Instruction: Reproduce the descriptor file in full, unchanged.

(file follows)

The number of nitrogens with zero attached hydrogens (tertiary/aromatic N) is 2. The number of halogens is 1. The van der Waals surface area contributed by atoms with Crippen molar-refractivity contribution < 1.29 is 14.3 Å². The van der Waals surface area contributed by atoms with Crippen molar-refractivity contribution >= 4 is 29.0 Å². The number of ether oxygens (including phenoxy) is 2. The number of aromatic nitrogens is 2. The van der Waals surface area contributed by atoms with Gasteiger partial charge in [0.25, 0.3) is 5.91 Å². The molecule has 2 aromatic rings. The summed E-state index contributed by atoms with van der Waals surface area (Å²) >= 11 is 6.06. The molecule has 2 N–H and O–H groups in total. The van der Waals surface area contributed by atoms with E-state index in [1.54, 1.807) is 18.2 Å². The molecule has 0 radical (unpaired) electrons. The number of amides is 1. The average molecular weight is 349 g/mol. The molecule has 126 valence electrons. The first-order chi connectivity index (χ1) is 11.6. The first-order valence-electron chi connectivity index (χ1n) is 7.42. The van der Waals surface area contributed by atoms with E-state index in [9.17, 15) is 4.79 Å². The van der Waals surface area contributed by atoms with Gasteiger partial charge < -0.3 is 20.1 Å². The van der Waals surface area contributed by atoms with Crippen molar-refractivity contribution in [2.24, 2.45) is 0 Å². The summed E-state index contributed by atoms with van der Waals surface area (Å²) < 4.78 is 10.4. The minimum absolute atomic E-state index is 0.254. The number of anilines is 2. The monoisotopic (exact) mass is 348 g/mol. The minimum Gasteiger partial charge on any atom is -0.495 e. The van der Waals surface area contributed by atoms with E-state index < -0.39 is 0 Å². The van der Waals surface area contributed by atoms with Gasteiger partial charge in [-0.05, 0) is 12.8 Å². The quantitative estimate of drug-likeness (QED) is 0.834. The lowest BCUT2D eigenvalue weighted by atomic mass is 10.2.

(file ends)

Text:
The number of nitrogens with zero attached hydrogens (tertiary/aromatic N) is 2. The number of halogens is 1. The van der Waals surface area contributed by atoms with Crippen molar-refractivity contribution < 1.29 is 14.3 Å². The van der Waals surface area contributed by atoms with Crippen molar-refractivity contribution >= 4 is 29.0 Å². The number of ether oxygens (including phenoxy) is 2. The number of aromatic nitrogens is 2. The van der Waals surface area contributed by atoms with Gasteiger partial charge in [0.25, 0.3) is 5.91 Å². The molecule has 2 aromatic rings. The summed E-state index contributed by atoms with van der Waals surface area (Å²) >= 11 is 6.06. The molecule has 2 N–H and O–H groups in total. The van der Waals surface area contributed by atoms with E-state index in [1.54, 1.807) is 18.2 Å². The molecule has 0 radical (unpaired) electrons. The number of amides is 1. The average molecular weight is 349 g/mol. The molecule has 126 valence electrons. The first-order chi connectivity index (χ1) is 11.6. The first-order valence-electron chi connectivity index (χ1n) is 7.42. The van der Waals surface area contributed by atoms with E-state index in [9.17, 15) is 4.79 Å². The van der Waals surface area contributed by atoms with Gasteiger partial charge < -0.3 is 20.1 Å². The van der Waals surface area contributed by atoms with Crippen molar-refractivity contribution in [2.24, 2.45) is 0 Å². The summed E-state index contributed by atoms with van der Waals surface area (Å²) < 4.78 is 10.4. The minimum absolute atomic E-state index is 0.254. The number of anilines is 2. The monoisotopic (exact) mass is 348 g/mol. The minimum Gasteiger partial charge on any atom is -0.495 e. The van der Waals surface area contributed by atoms with E-state index < -0.39 is 0 Å². The van der Waals surface area contributed by atoms with Gasteiger partial charge in [-0.05, 0) is 12.8 Å². The quantitative estimate of drug-likeness (QED) is 0.834. The lowest BCUT2D eigenvalue weighted by atomic mass is 10.2.